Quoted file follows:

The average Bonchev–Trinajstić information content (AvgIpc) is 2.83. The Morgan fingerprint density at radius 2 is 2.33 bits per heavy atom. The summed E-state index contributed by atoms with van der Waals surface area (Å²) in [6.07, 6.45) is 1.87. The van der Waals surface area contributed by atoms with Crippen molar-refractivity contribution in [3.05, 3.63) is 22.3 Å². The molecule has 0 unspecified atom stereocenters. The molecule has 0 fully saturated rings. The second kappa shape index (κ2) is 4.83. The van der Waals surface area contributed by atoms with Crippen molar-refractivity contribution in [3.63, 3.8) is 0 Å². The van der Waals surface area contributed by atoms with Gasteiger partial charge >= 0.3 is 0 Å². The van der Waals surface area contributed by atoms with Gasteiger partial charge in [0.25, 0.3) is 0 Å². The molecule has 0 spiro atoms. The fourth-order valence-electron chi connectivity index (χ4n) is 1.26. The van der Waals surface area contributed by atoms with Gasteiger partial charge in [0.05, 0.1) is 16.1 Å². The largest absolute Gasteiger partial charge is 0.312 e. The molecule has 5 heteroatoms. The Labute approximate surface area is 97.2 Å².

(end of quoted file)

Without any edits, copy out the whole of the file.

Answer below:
The average Bonchev–Trinajstić information content (AvgIpc) is 2.83. The Morgan fingerprint density at radius 2 is 2.33 bits per heavy atom. The summed E-state index contributed by atoms with van der Waals surface area (Å²) in [6.07, 6.45) is 1.87. The van der Waals surface area contributed by atoms with Crippen molar-refractivity contribution in [3.05, 3.63) is 22.3 Å². The molecule has 0 unspecified atom stereocenters. The molecule has 0 fully saturated rings. The second kappa shape index (κ2) is 4.83. The van der Waals surface area contributed by atoms with Crippen molar-refractivity contribution in [3.63, 3.8) is 0 Å². The van der Waals surface area contributed by atoms with Gasteiger partial charge >= 0.3 is 0 Å². The van der Waals surface area contributed by atoms with Gasteiger partial charge in [0.25, 0.3) is 0 Å². The molecule has 0 spiro atoms. The fourth-order valence-electron chi connectivity index (χ4n) is 1.26. The van der Waals surface area contributed by atoms with Gasteiger partial charge in [0.05, 0.1) is 16.1 Å². The largest absolute Gasteiger partial charge is 0.312 e. The molecule has 5 heteroatoms. The Labute approximate surface area is 97.2 Å².